The writing is also very clever, emotionally insightful, and made me laugh out loud repeatedly. The author is a genuinely intelligent human being, which always comes across in his writing and is one of the reasons I enjoy his books so much. The dubious beginning actually stems from it being almost *too* clever and too quirky for its own good. 

It was self-deprecating joke after self-deprecating joke in a way that would have worked excellently for me in a movie -- and made me think repeatedly while reading it how awesome this would be as a smart romcom -- but it was almost too much to read. That evens out once the initial setup is over and we start getting lots of dialog and interactions between the MCs, though. 

If you find yourself on the fence about it for this reason, hang in there. It's so worth it. (And seriously, that is so fitting for the arc of this relationship I'd almost think it's on purpose, but, well...probably not :)
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Absolutely amazing. THIS is what I have been missing in RomComs lately. It's funny, sharp, and very well written. I love, love, love the dialogue and the look at British culture. It has everything you've come to love in an Alexis Hall book (no relation ;-). Go! Read this now! You can thank me later.
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Boyfriend Material was everything I didn't know I needed. Battling depression and anxiety, a fake relationship that turns real, and characters I absolutely fell for had me hooked from beginning to end. Cheers to second chances!
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Luc is the son of minor celebrities, which makes his every move bait for the tabloids. Oliver is a do-good lawyer who is tired of being lonely. When Luc needs a respectable boyfriend to make his work-life easier after some bad press, Oliver agrees to fill the role in return for Luc attending his parent's party. Thus, their fake relationship begins. What ensues is a wild ride that is both hilarious and emotional, in which both Luc and Oliver have to learn to put up with the eccentricities of the other. I deeply enjoyed their journey, mostly because of the humor the author brought to the characters. I found myself laughing out loud so many times! In this, it was a very enjoyable read. I am not usually a fan of romance writing, but this one may have changed my mind!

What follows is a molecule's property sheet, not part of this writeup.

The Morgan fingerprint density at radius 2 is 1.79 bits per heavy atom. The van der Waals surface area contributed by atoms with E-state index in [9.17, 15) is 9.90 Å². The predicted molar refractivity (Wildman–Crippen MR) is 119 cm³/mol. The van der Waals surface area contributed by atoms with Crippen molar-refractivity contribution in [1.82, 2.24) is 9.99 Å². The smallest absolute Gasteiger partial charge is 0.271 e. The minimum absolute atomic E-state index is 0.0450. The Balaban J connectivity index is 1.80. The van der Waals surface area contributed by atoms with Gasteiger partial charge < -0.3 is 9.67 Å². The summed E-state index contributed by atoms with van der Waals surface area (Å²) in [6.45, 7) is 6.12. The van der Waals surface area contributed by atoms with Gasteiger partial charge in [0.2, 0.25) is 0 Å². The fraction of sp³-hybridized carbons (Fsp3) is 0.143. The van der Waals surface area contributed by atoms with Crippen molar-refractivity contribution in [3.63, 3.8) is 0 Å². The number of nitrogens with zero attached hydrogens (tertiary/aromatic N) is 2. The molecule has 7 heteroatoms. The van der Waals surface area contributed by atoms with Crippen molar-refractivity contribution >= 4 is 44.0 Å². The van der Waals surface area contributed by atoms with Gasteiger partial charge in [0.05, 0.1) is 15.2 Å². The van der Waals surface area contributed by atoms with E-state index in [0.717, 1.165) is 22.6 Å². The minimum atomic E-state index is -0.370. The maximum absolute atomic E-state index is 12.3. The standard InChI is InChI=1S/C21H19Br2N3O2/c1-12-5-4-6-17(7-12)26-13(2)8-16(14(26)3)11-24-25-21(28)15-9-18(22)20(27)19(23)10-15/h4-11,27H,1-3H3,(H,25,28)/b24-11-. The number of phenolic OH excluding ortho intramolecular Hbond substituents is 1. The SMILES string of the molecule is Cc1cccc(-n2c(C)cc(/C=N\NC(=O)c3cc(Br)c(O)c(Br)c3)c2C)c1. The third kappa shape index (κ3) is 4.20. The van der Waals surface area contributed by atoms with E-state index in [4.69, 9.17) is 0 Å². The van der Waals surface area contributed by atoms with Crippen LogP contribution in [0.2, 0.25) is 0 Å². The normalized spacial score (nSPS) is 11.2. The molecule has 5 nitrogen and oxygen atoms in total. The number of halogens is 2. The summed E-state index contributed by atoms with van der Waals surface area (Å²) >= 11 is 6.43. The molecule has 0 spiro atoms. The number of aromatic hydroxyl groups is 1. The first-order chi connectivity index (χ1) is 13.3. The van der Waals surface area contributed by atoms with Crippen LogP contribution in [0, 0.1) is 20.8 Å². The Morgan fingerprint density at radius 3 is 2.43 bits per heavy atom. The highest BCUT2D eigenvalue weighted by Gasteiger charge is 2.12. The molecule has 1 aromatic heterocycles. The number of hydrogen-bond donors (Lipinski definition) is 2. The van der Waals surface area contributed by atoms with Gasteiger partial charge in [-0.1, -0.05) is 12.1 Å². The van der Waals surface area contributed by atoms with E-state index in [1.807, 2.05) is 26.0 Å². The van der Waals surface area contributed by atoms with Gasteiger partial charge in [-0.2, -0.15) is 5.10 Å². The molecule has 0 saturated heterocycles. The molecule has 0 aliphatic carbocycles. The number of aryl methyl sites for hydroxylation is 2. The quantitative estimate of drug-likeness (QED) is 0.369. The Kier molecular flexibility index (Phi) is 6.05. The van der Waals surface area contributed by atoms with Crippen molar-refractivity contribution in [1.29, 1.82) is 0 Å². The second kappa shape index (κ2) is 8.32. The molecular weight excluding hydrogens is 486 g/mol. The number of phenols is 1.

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It's a quick and funny read that you can't help but get sucked into. There's plenty of banter right from the first page and that completely sold me. Even though protagonist Luc is supposed to the "bad boy" type, he's actually so endearing and authentic that you want to root for him. As a romance reader, you've gotta love a good fake dating trope where they don't like each other, because it makes the eventual feelings feel more earned, justified, and authentic. It's cute, endearing, and very enjoyable! Within just fifty pages, I just wanted to keep reading because even through text they have cheeky banter down pat, and I love it! Oliver is literally the perfect boyfriend, and just wow, it's so adorable to read about. All in all, the book is absolutely adorable and so freaking cute. It's big and sweeping into the beyond adorable love story. The two love interests make each other better and you just want to root for them. The language is witty and you become so captivated by the story.
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This book was just... <i>chef's kiss</i>. For one thing, the best way I can think of to describe it would be "rowdy gang of gay english pub crawlers", because this is somehow the most British thing I have ever read, as well as one of the voiciest pieces of writing I've ever read. I don't tend to laugh out loud a whole lot when I'm reading, but god, this book must've gotten me ten to twenty times, easily. It's that perfect brand of hilarious cynicism that I adore, so if you enjoy that kind of snark in your writing, this book will be perfect for you.

I also appreciated how well the topic of Luc's mental health is addressed. It's never dismissed, and it's very clear that the only person that treats it like a joke among Luc's friend circles is Luc himself, and seeing his friends lovingly bust his balls in one moment and come to his rescue in the next was so freaking cute. The moment at the end where <spoiler>they all load into Priya's truck to eavesdrop on the cliche love reveal</spoiler> was so funny, and such a good representation of the types of friends they are - they push Luc to be his best, but they're always there for him to fall back on if he stumbles on his way. It was a really comforting thing to read.

Speaking of the end of the book - I LOVED the trope subversions in this book. I felt like BOYFRIEND MATERIAL was a running conversation between two people that were snarking on other people's romances while accidentally falling into one themselves. It fit the theme of the book so well, and - again - made me love the fact that this was written in the UK. There were points where that subversion was amazing, like when <spoiler>Oliver refused to respond to Luc's come-ons the entire book, until Luc managed to scheist one of his friends, at which point Oliver pushed him into a wall and took him home</spoiler>, but it was also surprisingly poignant and kinda sad, like when <spoiler>Luc realizes that his father wanting to reconnect with him was all a stunt and that he never really cared</spoiler>, or when <spoiler>Luc confesses to Oliver at the end of the book and Oliver still turns him down</spoiler>. There were so many ways this book tried its hardest to make the romance feel less like one you'd find in a romance novel, and surprisingly, it didn't come across as over-the-top, fourth-wall-breaky like I'd have expected. It was just.... honest. This book was incredibly honest.